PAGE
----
On June 1, 2011, Torrey was expelled from the Center for Family Development, a multipurpose substance abuse recovery clinic, due to being "caught in a cycle of drug use" and a need for "more sobriety to continue thoughtfully." Tr. 515.

On June 29, 2011, Torrey was hospitalized for an abscess and discharged on July 2, 2011. Tr. 474-75. Later that day, however, Torrey was re-hospitalized with acute respiratory failure due to pulmonary edema, possible adrenal insufficiency, and hypotension. Tr. 483.

In April 2012, psychologist Dr. David Northway conducted a full neuropsychosocial examination on Torrey. Tr. 498. Torrey reported psychological and sexual abuse during her childhood. Tr. 499. She gave inconsistent reports of both marijuana and heroin use; initially admitting to having used marijuana over one month prior to examination and subsequently stating she had used it less than two weeks prior. Id Regarding her heroin use, Torrey reported not having used heroin for five years, which is inconsistent with her reports of more recent use to Dr. Perry and Dr. Joffe in March 2010 and Christina Rogers in May 2010. Tr. 359, 364, 427.

Torrey also reported hallucinations and paranoia to Dr. Northway, consistent with those reported to Dr. Perry in March 2010. Tr. 359, 501. Dr. Northway noted that Torrey used slow, simplistic speech and was prone to confusion. Tr. 501. He also documented Torrey's reported attempt at suicide by overdose in December 2011. Id.

Dr. Northway then conducted a series of psychological diagnostic tests, reporting that Torrey performed well on a hidden object task, a vigilance task, a spelling test, and a learning test. Id. Torrey failed a recollection task. Id. Further tests revealed moderate impairments in simple tracking, sequencing, and mental efficiency tasks; unremarkable performance on an expressive and receptive language test; and unremarkable to better-than-expected performance on memory tests. Tr. 502. Finally, Torrey showed a lack of judgment, poor decision-making, and limited abstract thinking skills based on an adult intelligence test. Id. Dr. Northway reported that Torrey seemed to suffer from depression, anxiety, and dependency. Tr. 503.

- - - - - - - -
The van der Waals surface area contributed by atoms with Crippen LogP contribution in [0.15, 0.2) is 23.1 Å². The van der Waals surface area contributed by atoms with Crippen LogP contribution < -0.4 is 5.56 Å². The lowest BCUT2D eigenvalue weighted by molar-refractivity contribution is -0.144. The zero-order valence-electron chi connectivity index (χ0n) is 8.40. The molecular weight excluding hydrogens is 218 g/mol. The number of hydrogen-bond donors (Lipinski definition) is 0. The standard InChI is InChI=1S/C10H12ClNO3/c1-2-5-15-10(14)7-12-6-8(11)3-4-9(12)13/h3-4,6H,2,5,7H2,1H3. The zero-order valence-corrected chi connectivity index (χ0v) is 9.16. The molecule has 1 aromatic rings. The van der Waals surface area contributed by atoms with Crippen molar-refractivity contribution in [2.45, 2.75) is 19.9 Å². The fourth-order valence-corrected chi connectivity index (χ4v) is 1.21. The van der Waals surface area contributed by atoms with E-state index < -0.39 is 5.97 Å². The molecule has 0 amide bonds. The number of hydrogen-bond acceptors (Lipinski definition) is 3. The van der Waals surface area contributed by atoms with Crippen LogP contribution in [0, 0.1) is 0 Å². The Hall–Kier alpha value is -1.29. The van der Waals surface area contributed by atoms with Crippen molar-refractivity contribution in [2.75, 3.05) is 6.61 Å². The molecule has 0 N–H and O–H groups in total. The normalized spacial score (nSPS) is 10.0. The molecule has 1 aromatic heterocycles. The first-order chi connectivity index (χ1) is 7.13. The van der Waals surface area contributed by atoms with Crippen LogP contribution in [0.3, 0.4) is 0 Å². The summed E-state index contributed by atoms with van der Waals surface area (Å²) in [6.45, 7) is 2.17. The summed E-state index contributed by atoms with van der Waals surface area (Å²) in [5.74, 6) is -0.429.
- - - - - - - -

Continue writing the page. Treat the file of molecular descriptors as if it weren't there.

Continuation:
Dr. Northway next opined that Torrey struggles in social settings and appeared to have impairments regarding cooperative and collaborative work based on emotional, intellectual, mood, and communicative limitations. Id.

Dr. Northway's reported Axis I diagnostic impressions include Opioid Dependence in full remission, Depressive Disorder with psychotic features, Rule Out Schizoaffective Disorder, Rule Out Bipolar I Disorder, Adjustment Disorder with anxiety, and Pain Disorder with psychological factors. Id. His Axis II diagnostic impression listed Mild Mental Retardation in Torrey's verbal comprehension and perceptual spheres, and Rule Out Personality Disorder with antisocial and dependent features. Tr. 504.

Finally, Dr. Northway's statement of ability to do work related activities showed mild restrictions on understanding and carrying out simple instructions, moderate restrictions on making simple work-related judgments, marked restrictions on understanding and carrying out complex instructions, and marked restrictions on making complex work-related judgments. Tr. 506. Regarding social limitations, Dr. Northway indicated that Torrey has marked limitations in all aspects of dealing with others. Tr. 507.

In May 2012, Torrey presented herself to Dr. Phelps for an examination related to leg pain she experienced after exercise. Tr. 563. Dr. Phelps noted Torrey's history of claudication and issued a diagnosis of the same. Tr. 564. Additionally, he observed Torrey to be well developed, well nourished, and in no acute distress. Id.

Torrey's claims for DIB and SSI were denied initially and upon reconsideration. Tr. 98, 122. Torrey timely requested an administrative hearing, which was held on June 14, 2012. Tr. 60. In response to the hearing, the ALJ issued an opinion finding Torrey had specific impairments that rendered her unable to return to past work, yet did not preclude performance of less strenuous work. Tr. 23-24. Thus, the ALJ concluded Torrey was not disabled. Tr. 25. The Appeal's Council denied Torrey's request to review the ALJ's decision. The ALJ's decision, therefore, became the Administration's final order for purposes of judicial review. See 20 C.P.R. § 422.210(a); see also Sims v. Apfel, 530 U.S. 103, 107 (2000). Torrey then filed this action seeking payment of DIB and SSI. Tr. 1.